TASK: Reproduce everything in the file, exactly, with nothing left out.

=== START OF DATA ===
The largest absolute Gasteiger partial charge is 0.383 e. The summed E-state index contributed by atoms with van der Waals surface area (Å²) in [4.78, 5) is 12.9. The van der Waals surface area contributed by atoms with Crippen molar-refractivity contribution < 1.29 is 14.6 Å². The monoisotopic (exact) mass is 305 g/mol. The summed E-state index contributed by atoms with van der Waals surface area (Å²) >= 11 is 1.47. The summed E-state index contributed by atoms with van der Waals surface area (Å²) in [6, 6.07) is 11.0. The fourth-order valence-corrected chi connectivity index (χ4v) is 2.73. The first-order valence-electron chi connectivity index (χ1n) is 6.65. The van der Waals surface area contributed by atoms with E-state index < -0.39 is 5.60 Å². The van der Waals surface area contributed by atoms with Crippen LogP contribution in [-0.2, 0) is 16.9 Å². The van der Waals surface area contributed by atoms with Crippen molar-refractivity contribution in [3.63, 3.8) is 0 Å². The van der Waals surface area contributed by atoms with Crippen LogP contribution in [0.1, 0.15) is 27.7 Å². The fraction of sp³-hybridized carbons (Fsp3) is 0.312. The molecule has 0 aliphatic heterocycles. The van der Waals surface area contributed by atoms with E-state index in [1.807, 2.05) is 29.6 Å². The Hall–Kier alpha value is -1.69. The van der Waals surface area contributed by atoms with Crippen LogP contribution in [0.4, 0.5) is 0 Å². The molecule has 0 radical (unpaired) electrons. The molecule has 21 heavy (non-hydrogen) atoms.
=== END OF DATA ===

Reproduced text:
The largest absolute Gasteiger partial charge is 0.383 e. The summed E-state index contributed by atoms with van der Waals surface area (Å²) in [4.78, 5) is 12.9. The van der Waals surface area contributed by atoms with Crippen molar-refractivity contribution < 1.29 is 14.6 Å². The monoisotopic (exact) mass is 305 g/mol. The summed E-state index contributed by atoms with van der Waals surface area (Å²) >= 11 is 1.47. The summed E-state index contributed by atoms with van der Waals surface area (Å²) in [6, 6.07) is 11.0. The fourth-order valence-corrected chi connectivity index (χ4v) is 2.73. The first-order valence-electron chi connectivity index (χ1n) is 6.65. The van der Waals surface area contributed by atoms with E-state index < -0.39 is 5.60 Å². The van der Waals surface area contributed by atoms with Crippen LogP contribution in [-0.2, 0) is 16.9 Å². The van der Waals surface area contributed by atoms with Crippen molar-refractivity contribution in [3.63, 3.8) is 0 Å². The van der Waals surface area contributed by atoms with Crippen LogP contribution in [0.1, 0.15) is 27.7 Å². The fraction of sp³-hybridized carbons (Fsp3) is 0.312. The molecule has 0 aliphatic heterocycles. The van der Waals surface area contributed by atoms with E-state index in [1.807, 2.05) is 29.6 Å². The Hall–Kier alpha value is -1.69. The van der Waals surface area contributed by atoms with Crippen LogP contribution in [0.4, 0.5) is 0 Å². The molecule has 0 radical (unpaired) electrons. The molecule has 21 heavy (non-hydrogen) atoms.